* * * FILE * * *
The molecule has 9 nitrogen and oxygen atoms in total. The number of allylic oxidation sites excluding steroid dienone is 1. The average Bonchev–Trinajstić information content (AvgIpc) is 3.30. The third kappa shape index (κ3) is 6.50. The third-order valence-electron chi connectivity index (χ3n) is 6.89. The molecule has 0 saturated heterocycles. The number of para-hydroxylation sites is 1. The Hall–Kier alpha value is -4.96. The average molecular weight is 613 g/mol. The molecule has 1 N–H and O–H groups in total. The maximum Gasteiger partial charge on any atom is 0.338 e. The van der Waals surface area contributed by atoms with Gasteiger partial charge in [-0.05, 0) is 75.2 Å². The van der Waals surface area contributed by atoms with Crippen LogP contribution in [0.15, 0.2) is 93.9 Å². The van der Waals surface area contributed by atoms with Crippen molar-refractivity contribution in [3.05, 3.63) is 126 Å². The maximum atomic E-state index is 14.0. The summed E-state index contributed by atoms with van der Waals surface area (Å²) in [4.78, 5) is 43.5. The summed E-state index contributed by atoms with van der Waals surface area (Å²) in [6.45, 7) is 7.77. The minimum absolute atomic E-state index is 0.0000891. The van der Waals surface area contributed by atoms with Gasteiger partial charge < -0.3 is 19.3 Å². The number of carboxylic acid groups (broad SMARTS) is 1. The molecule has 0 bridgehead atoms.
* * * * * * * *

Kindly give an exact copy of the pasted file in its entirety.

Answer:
The molecule has 9 nitrogen and oxygen atoms in total. The number of allylic oxidation sites excluding steroid dienone is 1. The average Bonchev–Trinajstić information content (AvgIpc) is 3.30. The third kappa shape index (κ3) is 6.50. The third-order valence-electron chi connectivity index (χ3n) is 6.89. The molecule has 0 saturated heterocycles. The number of para-hydroxylation sites is 1. The Hall–Kier alpha value is -4.96. The average molecular weight is 613 g/mol. The molecule has 1 N–H and O–H groups in total. The maximum Gasteiger partial charge on any atom is 0.338 e. The van der Waals surface area contributed by atoms with Gasteiger partial charge in [-0.05, 0) is 75.2 Å². The van der Waals surface area contributed by atoms with Crippen LogP contribution in [0.15, 0.2) is 93.9 Å². The van der Waals surface area contributed by atoms with Crippen molar-refractivity contribution in [3.05, 3.63) is 126 Å². The maximum atomic E-state index is 14.0. The summed E-state index contributed by atoms with van der Waals surface area (Å²) in [4.78, 5) is 43.5. The summed E-state index contributed by atoms with van der Waals surface area (Å²) in [6.45, 7) is 7.77. The minimum absolute atomic E-state index is 0.0000891. The van der Waals surface area contributed by atoms with Gasteiger partial charge < -0.3 is 19.3 Å². The number of carboxylic acid groups (broad SMARTS) is 1. The molecule has 0 bridgehead atoms.